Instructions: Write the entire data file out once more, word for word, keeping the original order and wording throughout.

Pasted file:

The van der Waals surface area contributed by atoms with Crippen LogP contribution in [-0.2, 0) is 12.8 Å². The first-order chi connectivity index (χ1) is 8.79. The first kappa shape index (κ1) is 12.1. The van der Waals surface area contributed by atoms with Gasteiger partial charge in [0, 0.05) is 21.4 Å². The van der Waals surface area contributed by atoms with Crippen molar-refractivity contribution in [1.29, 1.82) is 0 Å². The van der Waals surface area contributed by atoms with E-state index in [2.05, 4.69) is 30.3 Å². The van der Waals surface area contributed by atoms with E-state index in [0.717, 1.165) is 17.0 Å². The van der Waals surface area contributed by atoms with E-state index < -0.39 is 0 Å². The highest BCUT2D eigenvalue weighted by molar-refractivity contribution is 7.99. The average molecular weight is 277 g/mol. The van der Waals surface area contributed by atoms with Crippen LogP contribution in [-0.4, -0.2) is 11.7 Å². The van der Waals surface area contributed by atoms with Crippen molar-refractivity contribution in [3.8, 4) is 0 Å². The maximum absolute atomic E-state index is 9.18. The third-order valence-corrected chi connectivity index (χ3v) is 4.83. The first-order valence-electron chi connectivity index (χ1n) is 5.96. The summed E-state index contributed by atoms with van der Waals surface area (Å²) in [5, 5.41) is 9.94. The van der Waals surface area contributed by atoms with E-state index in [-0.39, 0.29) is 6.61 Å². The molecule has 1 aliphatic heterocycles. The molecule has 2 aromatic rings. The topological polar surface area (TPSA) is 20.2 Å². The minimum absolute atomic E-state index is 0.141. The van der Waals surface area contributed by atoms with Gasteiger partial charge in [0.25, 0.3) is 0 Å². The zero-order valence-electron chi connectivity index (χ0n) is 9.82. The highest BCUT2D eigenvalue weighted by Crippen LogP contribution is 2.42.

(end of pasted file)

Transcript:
The van der Waals surface area contributed by atoms with Crippen LogP contribution in [-0.2, 0) is 12.8 Å². The first-order chi connectivity index (χ1) is 8.79. The first kappa shape index (κ1) is 12.1. The van der Waals surface area contributed by atoms with Gasteiger partial charge in [0, 0.05) is 21.4 Å². The van der Waals surface area contributed by atoms with Crippen molar-refractivity contribution in [1.29, 1.82) is 0 Å². The van der Waals surface area contributed by atoms with E-state index in [2.05, 4.69) is 30.3 Å². The van der Waals surface area contributed by atoms with E-state index in [0.717, 1.165) is 17.0 Å². The van der Waals surface area contributed by atoms with E-state index < -0.39 is 0 Å². The highest BCUT2D eigenvalue weighted by molar-refractivity contribution is 7.99. The average molecular weight is 277 g/mol. The van der Waals surface area contributed by atoms with Crippen LogP contribution in [-0.4, -0.2) is 11.7 Å². The van der Waals surface area contributed by atoms with Crippen molar-refractivity contribution in [3.8, 4) is 0 Å². The maximum absolute atomic E-state index is 9.18. The third-order valence-corrected chi connectivity index (χ3v) is 4.83. The first-order valence-electron chi connectivity index (χ1n) is 5.96. The summed E-state index contributed by atoms with van der Waals surface area (Å²) in [5, 5.41) is 9.94. The van der Waals surface area contributed by atoms with E-state index in [-0.39, 0.29) is 6.61 Å². The molecule has 1 aliphatic heterocycles. The molecule has 2 aromatic rings. The topological polar surface area (TPSA) is 20.2 Å². The minimum absolute atomic E-state index is 0.141. The van der Waals surface area contributed by atoms with Gasteiger partial charge in [0.25, 0.3) is 0 Å². The zero-order valence-electron chi connectivity index (χ0n) is 9.82. The highest BCUT2D eigenvalue weighted by Crippen LogP contribution is 2.42.